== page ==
Genetic Analysis of the Nucleosome and RNA Polymerase II: a Systems Approach

Investigator: Nevan Krogan, PhD, MSc
Sponsor: NIH National Institute of General Medical Sciences

Location(s): United States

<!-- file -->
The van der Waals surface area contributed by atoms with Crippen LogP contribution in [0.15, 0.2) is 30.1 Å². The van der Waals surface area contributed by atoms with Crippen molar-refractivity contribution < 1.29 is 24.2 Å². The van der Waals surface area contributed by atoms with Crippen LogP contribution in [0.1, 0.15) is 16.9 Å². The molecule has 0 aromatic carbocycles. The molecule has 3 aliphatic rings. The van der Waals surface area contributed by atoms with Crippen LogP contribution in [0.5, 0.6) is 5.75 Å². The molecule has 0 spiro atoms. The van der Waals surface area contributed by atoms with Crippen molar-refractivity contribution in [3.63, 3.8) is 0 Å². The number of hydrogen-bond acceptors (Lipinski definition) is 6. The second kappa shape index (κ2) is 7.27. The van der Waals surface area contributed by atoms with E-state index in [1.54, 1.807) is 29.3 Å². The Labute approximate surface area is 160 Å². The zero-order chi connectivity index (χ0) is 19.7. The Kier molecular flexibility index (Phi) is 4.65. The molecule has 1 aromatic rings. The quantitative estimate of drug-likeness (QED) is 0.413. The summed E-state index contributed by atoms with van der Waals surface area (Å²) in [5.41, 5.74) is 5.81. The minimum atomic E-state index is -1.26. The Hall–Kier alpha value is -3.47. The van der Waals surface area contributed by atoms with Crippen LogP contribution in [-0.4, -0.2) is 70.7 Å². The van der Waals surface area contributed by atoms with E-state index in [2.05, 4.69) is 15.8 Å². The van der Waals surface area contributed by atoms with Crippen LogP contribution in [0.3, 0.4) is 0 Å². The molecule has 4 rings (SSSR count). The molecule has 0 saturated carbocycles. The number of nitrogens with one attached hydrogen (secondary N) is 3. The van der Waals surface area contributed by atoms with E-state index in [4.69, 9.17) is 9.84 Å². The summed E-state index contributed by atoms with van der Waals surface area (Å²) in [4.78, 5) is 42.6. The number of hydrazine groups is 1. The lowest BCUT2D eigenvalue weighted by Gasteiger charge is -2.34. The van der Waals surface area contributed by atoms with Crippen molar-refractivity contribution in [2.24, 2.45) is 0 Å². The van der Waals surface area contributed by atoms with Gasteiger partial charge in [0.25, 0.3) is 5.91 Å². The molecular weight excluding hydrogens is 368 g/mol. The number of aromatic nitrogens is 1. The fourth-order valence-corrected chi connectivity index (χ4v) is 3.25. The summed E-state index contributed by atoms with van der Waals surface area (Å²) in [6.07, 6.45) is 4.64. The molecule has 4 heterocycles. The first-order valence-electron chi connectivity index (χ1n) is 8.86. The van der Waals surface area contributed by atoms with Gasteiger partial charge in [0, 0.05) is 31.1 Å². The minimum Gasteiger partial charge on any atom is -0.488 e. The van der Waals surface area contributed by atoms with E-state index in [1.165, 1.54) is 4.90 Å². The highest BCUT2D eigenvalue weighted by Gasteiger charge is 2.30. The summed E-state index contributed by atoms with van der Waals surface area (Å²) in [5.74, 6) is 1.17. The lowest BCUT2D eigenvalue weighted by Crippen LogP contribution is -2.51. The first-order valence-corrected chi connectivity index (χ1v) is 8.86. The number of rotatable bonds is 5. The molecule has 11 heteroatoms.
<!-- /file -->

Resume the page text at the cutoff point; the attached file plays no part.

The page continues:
We have recently developed a genetic screening approach, termed E-MAP (Epistatic MiniArray Technology Profiling), that can quantify the strength of systematically generated pair-wise genetic interactions. The method identifies negative double mutant interactions, where combination of mutations causes defects leads to enhancement of growth defects or lethality. Such interactions often specify membership of parallel biochemical pathways. Additionally, E-MAP also identifies positive interactions, where combination of mutants show mutual suppression or lack any additive defects, which are enriched among physically interacting gene products. Using gene deletions of non-essential genes and hypomorphic alleles of essential genes, we have recently generated E-MAPs in S. cerevisiae that have focused on 1) the early secretory pathway and 2) chromosome biology, which includes transcriptional regulation, chromatin remodeling and DNA repair. We now propose the second generation of E-MAP analysis, allowing us to address the next level of complexity, via examination of point mutants of multifunctional and essential genes. Specifically, we will genetically dissect two essential, multisubunit, multifunctional complexes at the heart of gene expression and chromatin structure: RNA polymerase II (RNAPII) and the nucleosome. This approach will allow us to A) map the structural features of these complexes onto their functional roles, and B) characterize the functional relationships between RNAPII and the nucleosome and the wider gene expression apparatus. In Aim #1, we will use the chromosome biology E-MAP to genetically examine a set of approximately 450 histone H3 and H4 mutants including A) complete alanine (or serine)-scans, B) comprehensive substitution of modifiable residues, and C) semi- systematic deletions of the N-terminal tails. The work, which is being done collaboratively with NIH Roadmap TCNP (Technology Center for Networks and Pathways) of Lysine Modification (PI Jef Boeke), will help reveal how histone-histone and histone-DNA contacts and histone modifications influence the steps of transcription and chromatin regulation. In Aim #2, we will screen approximately 100 distinct and diverse point mutants of several essential RNAPII subunits isolated in collaboration with Craig Kaplan and Roger Kornberg. In Aim #3, we will subject these data to hierarchical clustering and our recently developed metrics (S- and COP-scoring systems) to help identify functional relationships using the E-MAP data. We will also employ newly developed algorithms that identify functionally related sets of genes (or modules) from large-scale interaction datasets and allows for multi-functional genes to be members of more than one module. We anticipate that a systematic genetic approach described here will provide a more holistic view of chromatin function and transcriptional regulation in eukaryotic cells. The interplay between the gene expression machinery and the compaction of genetic material into chromatin is now recognized as highly dynamic and complex. These processes must be tightly controlled for normal cellular physiology and to prevent disease states such as cancer. We will use a systems approach to genetically dissect the structural and functional relationships between the highly conserved components of these pathways in the budding yeast, S. cerevisiae, in order to more easily understand and eventually manipulate the vast complexity of human cells.